Posted 2/17/2009 5:43 PM (GMT -6)
Thanks much to all who replied. The doctors aren't being straight with my friend, but we (his family and friends) have pieced together some things based on doctor statements and their reactions to each other. We believe my friend was supposed to have had a rectal catheter in place for several days following the sugery, but did not. It hadn't been discussed with him at his pre-op meeting so he didn't expect or miss it. When the medical team came to take it out they found he didn't have one. (He had to tell them three times he didn't have one before they believed he really didn't.) We all recognized that, uh, yeah, that would have been a good thing to have had in place. Instead, he had constant watery-diareah-like movements and was trying to make it to the bathroom from within hours after surgery. He often didn't make it, but he tried. (And none of the medical team acted like this was out of the ordinary, so we all accepted it as the norm.)
He ended up with a "leak" at the site where his ileum was reconnected to his rectum. He had fecal matter, etc. leaking into his abdomon for several days before they did a CT scan to see what was going on. He did eventually recover from the massive infection but he had a lot of complications and has some continuing concerns.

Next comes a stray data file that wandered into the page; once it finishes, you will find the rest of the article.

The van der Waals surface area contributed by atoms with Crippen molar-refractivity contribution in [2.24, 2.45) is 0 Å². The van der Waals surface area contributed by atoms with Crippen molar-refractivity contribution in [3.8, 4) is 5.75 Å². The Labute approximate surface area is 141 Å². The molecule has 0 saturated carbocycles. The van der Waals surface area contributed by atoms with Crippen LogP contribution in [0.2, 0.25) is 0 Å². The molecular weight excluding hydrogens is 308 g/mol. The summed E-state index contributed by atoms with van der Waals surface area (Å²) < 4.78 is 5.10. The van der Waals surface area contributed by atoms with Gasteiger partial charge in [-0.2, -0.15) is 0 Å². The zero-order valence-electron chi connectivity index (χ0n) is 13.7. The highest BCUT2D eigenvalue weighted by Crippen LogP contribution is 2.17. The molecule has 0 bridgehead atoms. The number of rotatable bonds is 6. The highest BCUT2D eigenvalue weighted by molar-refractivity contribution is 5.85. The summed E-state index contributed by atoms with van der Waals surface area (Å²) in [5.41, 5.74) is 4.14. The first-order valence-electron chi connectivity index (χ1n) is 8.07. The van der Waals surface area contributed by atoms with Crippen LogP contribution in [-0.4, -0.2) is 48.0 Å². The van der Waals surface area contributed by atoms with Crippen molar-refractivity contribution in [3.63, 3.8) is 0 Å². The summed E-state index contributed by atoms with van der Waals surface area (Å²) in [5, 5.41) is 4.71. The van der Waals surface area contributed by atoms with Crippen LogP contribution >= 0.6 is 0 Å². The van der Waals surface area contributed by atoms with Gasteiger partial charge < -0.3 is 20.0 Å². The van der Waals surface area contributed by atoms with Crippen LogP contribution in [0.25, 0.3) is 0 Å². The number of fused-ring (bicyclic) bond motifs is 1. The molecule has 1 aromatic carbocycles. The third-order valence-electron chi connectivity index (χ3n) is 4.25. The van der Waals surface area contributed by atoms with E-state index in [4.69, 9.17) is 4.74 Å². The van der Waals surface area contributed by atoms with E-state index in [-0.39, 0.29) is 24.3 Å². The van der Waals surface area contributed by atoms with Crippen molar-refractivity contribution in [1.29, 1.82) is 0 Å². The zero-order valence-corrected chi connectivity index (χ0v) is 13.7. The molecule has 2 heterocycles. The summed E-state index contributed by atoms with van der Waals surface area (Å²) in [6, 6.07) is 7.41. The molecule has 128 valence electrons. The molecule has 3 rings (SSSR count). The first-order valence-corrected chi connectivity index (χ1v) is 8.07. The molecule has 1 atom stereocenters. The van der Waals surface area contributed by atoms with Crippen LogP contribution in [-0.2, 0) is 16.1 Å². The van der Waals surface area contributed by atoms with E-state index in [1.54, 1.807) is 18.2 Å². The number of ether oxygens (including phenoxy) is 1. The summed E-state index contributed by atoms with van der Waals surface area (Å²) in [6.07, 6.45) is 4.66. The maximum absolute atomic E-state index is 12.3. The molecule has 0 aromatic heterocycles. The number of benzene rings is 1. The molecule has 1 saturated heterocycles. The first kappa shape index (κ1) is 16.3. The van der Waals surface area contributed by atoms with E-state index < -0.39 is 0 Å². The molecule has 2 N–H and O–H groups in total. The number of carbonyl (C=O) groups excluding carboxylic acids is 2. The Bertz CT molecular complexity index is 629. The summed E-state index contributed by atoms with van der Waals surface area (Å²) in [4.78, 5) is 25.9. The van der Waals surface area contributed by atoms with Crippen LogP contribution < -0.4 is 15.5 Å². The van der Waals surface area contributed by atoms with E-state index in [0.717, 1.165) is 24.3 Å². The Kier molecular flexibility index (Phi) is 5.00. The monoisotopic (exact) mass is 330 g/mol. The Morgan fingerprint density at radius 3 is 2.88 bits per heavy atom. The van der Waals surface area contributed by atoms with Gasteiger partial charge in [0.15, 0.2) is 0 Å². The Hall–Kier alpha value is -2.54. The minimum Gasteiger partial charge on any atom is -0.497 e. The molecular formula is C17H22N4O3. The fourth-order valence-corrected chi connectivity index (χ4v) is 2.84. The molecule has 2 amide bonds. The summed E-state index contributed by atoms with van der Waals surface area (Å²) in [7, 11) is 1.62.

We now are now wondering if the leak occurred because he didn't have a catheter and because he was holding back movements that were coming with violent force. I've been researching this and have learned that "leaks" like this are pretty rare, but I can't find any info on the standard course of post-op care, i.e., whether a catheter is routine.
It may be that the only thing the catheter would have prevented would have been a great deal of suffering and humiliation (i.e., perhaps its omission didn't cause the leak) but we're pretty sure he would have died without us being there to force them to act when it was apparent he was dying and they were playing hot potato. Regardless, my advice to anybody who is going to be hospitalized at any time for anything (based on several experiences, not just this one) is to research it extensively beforehand so you know what to expect, and to bring bodyguards (friends and family) who have been educated.
Specifically, be sure you understand the worse case scenarios, how to recognize them, and who will be responsible for seeing you through any problems that occur. (That last part may be more important than you might assume.) See this past Sunday's Parade Magazine (insert to many Sunday papers) for the type of things to watch out for.